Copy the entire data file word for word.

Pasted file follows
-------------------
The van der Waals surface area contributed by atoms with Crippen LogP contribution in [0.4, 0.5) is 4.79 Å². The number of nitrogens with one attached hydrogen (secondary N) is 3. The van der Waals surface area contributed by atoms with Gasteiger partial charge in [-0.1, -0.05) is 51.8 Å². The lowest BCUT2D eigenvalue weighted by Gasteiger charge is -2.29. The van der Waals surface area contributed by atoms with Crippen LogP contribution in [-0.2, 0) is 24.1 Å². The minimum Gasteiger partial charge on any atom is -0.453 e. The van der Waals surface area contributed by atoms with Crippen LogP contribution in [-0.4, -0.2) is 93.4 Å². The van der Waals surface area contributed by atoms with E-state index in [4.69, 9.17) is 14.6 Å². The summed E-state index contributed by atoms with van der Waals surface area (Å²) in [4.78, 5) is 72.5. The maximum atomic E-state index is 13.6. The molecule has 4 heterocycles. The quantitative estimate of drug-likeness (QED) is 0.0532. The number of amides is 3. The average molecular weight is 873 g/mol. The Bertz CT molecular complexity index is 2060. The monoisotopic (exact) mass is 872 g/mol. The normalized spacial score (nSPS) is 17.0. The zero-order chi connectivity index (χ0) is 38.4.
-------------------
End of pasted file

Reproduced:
The van der Waals surface area contributed by atoms with Crippen LogP contribution in [0.4, 0.5) is 4.79 Å². The number of nitrogens with one attached hydrogen (secondary N) is 3. The van der Waals surface area contributed by atoms with Gasteiger partial charge in [-0.1, -0.05) is 51.8 Å². The lowest BCUT2D eigenvalue weighted by Gasteiger charge is -2.29. The van der Waals surface area contributed by atoms with Crippen LogP contribution in [-0.2, 0) is 24.1 Å². The minimum Gasteiger partial charge on any atom is -0.453 e. The van der Waals surface area contributed by atoms with Crippen LogP contribution in [-0.4, -0.2) is 93.4 Å². The van der Waals surface area contributed by atoms with E-state index in [4.69, 9.17) is 14.6 Å². The summed E-state index contributed by atoms with van der Waals surface area (Å²) in [4.78, 5) is 72.5. The maximum atomic E-state index is 13.6. The molecule has 4 heterocycles. The quantitative estimate of drug-likeness (QED) is 0.0532. The number of amides is 3. The average molecular weight is 873 g/mol. The Bertz CT molecular complexity index is 2060. The monoisotopic (exact) mass is 872 g/mol. The normalized spacial score (nSPS) is 17.0. The zero-order chi connectivity index (χ0) is 38.4.